In this lengthy article, Glantz explores the use of signals intelligence by the Soviet Red Army to locate the German Army's reserves, a critical feature of the Battle of Kursk. The article is liberally illustrated with maps.

Haslam, Jonathan. "Stalin's Fears of a Separate Peace, 1942." Intelligence and National Security 8, no. 4 (Oct. 1993): 97-99.

Little new or even interesting here.

Heilbrunn, Otto. The Soviet Secret Services. New York: Praeger, 1956. London: Allen & Unwin, 1956. Westport, CT: Greenwood, 1981.

Rocca and Dziak: "An account of Soviet Security Services activities during World War II, with emphasis on partisan operations support."

Jukes, Geoff.

1. "The Soviets and Ultra." Intelligence and National Security 3, no. 2 (Apr. 1988): 233-247.

The author believes that the capture of Enigma machines at Stalingrad and the work of Russian mathematicians allowed the Soviets to break the Enigma system. Sexton calls this a "provocative thesis that remains to be proved." For a challenge to Jukes' thesis, see P.S. Milner-Barry, "The Soviets and Ultra: A Comment on Jukes' Hypothesis," Intelligence and National Security 3, no. 2 (Apr. 1988): 248-250.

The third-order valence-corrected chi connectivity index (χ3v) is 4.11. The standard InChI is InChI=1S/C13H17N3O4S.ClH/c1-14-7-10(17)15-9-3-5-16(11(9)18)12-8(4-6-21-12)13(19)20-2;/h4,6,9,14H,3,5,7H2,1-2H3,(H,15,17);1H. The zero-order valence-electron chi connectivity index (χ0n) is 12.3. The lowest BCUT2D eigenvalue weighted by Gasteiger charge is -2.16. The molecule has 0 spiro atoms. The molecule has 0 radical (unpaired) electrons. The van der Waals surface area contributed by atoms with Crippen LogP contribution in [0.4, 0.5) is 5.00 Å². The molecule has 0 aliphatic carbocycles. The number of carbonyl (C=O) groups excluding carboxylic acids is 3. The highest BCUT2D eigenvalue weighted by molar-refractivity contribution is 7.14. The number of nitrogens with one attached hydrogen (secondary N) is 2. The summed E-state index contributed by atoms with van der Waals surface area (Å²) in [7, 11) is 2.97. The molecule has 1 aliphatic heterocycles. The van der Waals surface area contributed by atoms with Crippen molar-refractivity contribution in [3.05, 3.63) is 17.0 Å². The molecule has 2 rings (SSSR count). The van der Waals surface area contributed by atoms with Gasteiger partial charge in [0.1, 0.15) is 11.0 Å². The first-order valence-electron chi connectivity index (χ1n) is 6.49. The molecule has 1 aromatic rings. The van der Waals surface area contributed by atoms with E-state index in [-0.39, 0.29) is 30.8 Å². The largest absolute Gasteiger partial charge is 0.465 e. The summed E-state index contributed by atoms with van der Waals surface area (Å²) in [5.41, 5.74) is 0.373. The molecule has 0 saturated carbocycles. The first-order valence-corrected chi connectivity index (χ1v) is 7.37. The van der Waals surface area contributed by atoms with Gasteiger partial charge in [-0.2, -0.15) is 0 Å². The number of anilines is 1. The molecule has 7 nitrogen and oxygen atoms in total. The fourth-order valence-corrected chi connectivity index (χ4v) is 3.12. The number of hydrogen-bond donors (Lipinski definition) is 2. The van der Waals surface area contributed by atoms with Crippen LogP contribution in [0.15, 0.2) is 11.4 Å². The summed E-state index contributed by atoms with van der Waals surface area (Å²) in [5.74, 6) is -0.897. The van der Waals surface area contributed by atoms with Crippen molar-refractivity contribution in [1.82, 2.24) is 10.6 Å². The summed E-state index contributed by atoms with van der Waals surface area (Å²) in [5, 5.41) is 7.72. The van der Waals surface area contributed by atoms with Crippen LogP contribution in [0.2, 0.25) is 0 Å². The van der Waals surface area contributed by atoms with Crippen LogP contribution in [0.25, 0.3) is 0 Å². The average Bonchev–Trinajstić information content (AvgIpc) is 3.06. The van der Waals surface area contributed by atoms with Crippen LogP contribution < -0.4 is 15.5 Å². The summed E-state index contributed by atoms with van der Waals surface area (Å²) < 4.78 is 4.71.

2. "More on the Soviets and Ultra." Intelligence and National Security 4, no. 2 (Apr. 1989): 374-384.

The author addresses some issues raised by critics of his original article (see above). For Ralph Erskine's comment on this article, see "The Soviets and Naval Enigma: Some Comments," Intelligence and National Security 4, no. 3 (Jul. 1989): 503-511.